This International Day against Death Penalty, we solemnly reaffirm our commitment towards ensuring justice remains a tool for reformation and not retribution. Over the past 15 years, we have spearheaded more than 68 court cases related to the Gujarat 2002 carnage. And though we have successfully secured the conviction of 168 people, not once have we demanded the death penalty!
This is because revenge begets revenge, anger leads to anger, hate leads to more hate and blood lust has no end. Even in horrific cases like the Gulberg society massacre where Congress MP Ehsaan Jaffri was mercilessly lynched and hundreds of people burnt alive, the survivors found the strength to refrain from demanding a vindictive punishment when the perpetrators were convicted. CJP played an important role in ensuring that none of the petitioners demanded death penalty despite the case falling into the "rarest of rare" category.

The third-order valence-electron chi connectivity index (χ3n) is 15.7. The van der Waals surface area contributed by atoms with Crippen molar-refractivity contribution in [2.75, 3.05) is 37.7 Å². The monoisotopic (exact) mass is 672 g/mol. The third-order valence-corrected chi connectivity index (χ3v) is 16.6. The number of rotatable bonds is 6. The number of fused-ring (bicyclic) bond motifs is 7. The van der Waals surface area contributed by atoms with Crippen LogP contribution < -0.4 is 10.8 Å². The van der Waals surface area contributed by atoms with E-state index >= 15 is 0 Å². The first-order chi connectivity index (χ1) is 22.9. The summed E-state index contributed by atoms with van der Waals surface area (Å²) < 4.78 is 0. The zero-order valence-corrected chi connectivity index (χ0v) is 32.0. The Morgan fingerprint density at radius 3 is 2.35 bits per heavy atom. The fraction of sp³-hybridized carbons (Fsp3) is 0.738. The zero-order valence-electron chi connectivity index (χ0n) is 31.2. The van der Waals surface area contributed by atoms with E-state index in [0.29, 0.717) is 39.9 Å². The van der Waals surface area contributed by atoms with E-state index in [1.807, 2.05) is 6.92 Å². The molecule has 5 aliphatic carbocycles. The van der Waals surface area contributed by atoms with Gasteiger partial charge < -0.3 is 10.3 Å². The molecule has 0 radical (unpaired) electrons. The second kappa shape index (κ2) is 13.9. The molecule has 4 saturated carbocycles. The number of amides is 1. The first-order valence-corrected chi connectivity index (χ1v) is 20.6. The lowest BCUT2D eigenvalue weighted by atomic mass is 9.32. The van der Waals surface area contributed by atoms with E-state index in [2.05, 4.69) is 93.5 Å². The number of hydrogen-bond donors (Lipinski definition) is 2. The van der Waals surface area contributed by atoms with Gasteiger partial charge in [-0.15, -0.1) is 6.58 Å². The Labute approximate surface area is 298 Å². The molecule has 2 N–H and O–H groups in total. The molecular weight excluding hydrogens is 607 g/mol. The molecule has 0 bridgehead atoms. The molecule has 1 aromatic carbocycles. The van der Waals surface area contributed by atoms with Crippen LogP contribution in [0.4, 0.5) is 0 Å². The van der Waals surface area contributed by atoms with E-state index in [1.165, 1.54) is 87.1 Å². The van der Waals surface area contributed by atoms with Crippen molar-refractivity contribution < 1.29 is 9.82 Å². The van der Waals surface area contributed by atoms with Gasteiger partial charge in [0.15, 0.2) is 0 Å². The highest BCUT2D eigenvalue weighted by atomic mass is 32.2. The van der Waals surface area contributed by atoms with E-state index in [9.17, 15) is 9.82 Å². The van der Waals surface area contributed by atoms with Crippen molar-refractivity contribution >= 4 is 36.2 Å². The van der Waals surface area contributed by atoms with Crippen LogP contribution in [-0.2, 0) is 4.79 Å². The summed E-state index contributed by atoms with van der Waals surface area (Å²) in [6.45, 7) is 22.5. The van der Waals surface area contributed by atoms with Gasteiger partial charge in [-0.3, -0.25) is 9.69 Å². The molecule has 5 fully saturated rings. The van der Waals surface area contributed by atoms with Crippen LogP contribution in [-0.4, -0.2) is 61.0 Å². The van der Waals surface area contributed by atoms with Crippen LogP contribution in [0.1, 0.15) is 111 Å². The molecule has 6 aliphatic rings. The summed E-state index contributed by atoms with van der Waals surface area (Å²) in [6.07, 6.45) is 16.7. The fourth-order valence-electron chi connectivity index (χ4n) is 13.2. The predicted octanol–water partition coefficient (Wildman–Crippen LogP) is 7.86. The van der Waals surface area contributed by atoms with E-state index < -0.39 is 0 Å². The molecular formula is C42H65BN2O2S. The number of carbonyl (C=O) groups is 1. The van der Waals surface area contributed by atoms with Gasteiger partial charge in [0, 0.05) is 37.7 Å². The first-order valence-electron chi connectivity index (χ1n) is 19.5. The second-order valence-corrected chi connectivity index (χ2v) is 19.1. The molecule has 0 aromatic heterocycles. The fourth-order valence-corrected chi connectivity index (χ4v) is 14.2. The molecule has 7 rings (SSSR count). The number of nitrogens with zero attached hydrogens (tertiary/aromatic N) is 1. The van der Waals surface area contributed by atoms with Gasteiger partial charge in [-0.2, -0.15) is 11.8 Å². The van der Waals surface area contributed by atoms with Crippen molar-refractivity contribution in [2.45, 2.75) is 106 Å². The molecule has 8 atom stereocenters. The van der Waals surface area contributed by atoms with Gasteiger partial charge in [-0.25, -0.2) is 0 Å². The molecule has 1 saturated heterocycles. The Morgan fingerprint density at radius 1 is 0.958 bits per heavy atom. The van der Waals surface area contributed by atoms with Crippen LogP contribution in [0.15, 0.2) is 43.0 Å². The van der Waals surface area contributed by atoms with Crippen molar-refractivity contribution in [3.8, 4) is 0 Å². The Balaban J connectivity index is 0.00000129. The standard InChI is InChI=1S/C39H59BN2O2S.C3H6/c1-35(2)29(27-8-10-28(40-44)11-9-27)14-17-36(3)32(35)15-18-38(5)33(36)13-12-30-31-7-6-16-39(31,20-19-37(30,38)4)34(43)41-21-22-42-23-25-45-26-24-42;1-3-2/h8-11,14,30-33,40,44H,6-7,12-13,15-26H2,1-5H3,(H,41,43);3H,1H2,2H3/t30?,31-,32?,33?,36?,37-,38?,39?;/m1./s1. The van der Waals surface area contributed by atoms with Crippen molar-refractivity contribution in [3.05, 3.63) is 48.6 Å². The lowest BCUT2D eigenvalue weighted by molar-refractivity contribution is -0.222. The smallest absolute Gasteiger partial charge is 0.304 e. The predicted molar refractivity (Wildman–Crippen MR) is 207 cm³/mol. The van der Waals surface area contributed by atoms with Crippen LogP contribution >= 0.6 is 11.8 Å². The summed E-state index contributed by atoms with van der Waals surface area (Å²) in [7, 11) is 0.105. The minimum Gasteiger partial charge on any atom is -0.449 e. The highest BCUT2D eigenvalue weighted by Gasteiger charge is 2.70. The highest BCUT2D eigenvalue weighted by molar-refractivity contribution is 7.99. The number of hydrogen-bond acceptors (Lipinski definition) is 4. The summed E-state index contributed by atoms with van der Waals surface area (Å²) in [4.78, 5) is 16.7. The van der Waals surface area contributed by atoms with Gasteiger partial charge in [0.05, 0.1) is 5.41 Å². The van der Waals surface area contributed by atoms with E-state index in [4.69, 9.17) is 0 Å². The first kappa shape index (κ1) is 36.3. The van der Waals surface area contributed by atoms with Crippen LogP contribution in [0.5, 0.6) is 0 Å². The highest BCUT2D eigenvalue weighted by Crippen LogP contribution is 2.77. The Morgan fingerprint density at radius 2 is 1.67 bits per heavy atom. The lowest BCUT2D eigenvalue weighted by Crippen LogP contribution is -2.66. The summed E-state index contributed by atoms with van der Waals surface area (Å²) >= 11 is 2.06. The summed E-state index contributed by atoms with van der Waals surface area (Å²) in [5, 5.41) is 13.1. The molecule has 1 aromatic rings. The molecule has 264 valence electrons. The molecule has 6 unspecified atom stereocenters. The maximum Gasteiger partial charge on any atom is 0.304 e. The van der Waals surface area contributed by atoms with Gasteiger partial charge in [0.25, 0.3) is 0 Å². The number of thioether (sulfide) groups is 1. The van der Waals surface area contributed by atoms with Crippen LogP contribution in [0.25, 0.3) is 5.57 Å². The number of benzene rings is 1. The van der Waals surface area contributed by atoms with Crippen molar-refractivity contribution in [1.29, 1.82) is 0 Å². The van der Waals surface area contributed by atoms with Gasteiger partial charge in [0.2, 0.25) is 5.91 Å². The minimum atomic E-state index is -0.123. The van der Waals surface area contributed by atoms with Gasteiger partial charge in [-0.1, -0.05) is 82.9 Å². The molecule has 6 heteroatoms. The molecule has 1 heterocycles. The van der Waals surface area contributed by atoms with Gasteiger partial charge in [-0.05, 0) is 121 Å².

Similarly, even in the Naroda Patiya case, where there were several horrific instances of gendered violence and immolations, CJP once again worked towards securing justice that soothes the pain rather than the kind that aggravates it. Even in this case we did not demand the death penalty.
"The Naroda Patiya massacre was brutal, inhuman and shameful, and a rarest of rare crime, but we decided not to plead for the death penalty, because it undermines human dignity," says CJP secretary and human rights activist Teesta Setalvad who has been at the forefront of securing justice for the victims and survivors of the Gujarat carnage.
Now that we have expanded the scope of our work to cover matters related to women's rights and child rights, we still stand resolute against the death penalty, even in cases of child sexual abuse and rape.